Smoking bans are public policies, including criminal laws and occupational safety and health regulations, that forbid smoking tobacco in certain spaces. The United States Congress has not attempted to pass any type of federal ban on smoking in workplaces and public places at the national level, so such policies are completely a product of state and local laws. In Oklahoma and Virginia, state laws prevent local governments from regulating smoking more strictly than the state, making those states among the least in the country with no legal ban on smoking. In Connecticut, Florida, Montana, North Carolina, Oklahoma, Pennsylvania, Utah, Virginia and Wisconsin, state law prevents local governments from enacting stricter smoking bans than state ones. However, some cities and counties in some of those states have implemented local versions of the state's smoking ban.
In addition to the remedies provided in this section, local health departments, municipal administrators, county administrators, and anyone affected by a breach of this law by the owner, operator, manager, or other person who controls a public place or workplace may seek injunctive measures to enforce those provisions in any court of competent jurisdiction. The Institute of Medicine of the National Academies has reviewed eleven studies that concluded that communities observe an immediate reduction in heart attack admissions following the implementation of comprehensive anti-smoking laws. The data consistently demonstrate that exposure to second-hand smoke increases the risk of coronary heart disease and heart attacks and that anti-smoking laws reduce heart attacks. In outdoor common areas of apartment buildings, condominiums, RV parks, retirement centers, nursing homes, and other multi-unit residential facilities, except in areas designated for smoking, must not exceed twenty-five percent (25%) of the total common outdoor area. This area must be located at least twenty (20) feet outside entrances, operable windows, and ventilation systems of enclosed areas where smoking is prohibited. We anticipate a recent decision by the Ohio Supreme Court in favor of PH's activities to enforce this law to improve the recovery of outstanding charges and reduce these pressures on local agencies. In the other ten states, cities and counties have implemented more stringent smoking laws than the state.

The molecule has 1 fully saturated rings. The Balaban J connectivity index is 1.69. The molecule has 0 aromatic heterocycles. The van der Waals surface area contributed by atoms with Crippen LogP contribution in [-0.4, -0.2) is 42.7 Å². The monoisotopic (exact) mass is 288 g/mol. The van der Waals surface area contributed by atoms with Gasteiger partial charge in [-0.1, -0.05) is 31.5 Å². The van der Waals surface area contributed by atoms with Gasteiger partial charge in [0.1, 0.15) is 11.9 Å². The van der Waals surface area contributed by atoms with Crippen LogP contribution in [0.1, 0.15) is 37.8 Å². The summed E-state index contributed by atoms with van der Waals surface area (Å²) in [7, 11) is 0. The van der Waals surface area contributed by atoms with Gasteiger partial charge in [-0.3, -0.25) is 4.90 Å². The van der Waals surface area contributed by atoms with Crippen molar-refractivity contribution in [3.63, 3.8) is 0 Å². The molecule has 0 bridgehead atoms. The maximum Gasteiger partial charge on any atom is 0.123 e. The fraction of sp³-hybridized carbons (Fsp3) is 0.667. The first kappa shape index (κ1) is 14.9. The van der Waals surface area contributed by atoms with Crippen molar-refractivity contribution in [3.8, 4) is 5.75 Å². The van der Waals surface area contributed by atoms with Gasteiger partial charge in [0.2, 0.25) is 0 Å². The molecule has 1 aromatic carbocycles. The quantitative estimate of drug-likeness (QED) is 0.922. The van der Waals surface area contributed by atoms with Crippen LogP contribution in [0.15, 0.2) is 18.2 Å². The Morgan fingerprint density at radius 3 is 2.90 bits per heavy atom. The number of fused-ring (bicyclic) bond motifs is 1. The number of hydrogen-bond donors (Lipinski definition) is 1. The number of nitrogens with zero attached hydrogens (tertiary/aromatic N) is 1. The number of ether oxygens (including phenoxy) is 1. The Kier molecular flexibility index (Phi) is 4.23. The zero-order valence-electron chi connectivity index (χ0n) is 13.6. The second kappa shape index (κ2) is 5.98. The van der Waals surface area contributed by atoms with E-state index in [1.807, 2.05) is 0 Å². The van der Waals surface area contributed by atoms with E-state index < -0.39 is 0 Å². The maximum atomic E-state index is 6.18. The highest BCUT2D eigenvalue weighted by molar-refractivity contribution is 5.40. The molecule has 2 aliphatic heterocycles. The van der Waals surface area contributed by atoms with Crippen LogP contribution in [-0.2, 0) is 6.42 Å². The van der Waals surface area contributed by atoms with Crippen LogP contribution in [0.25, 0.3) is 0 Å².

In some cases they prohibit smoking in all enclosed workplaces. Numerous studies have found that tobacco smoke contributes significantly to indoor air pollution and that breathing second-hand smoke (also known as ambient tobacco smoke) is a cause of illness in healthy non-smokers such as heart disease, stroke, respiratory disease and lung cancer. Attendees were asked about the public reaction if the law was repealed; their experiences talking to business owners about the law; labor issues; barriers to enforcement at the business, institutional and political levels; and the apparent effectiveness and effect of the law on companies. The owner, manager, operator or employee of an area regulated by this law will order the person who smokes in violation of this law to turn off the product being smoked. A person who smokes in an area where smoking is prohibited by this Act shall be guilty of a misdemeanor punishable by a fine not exceeding $500.00.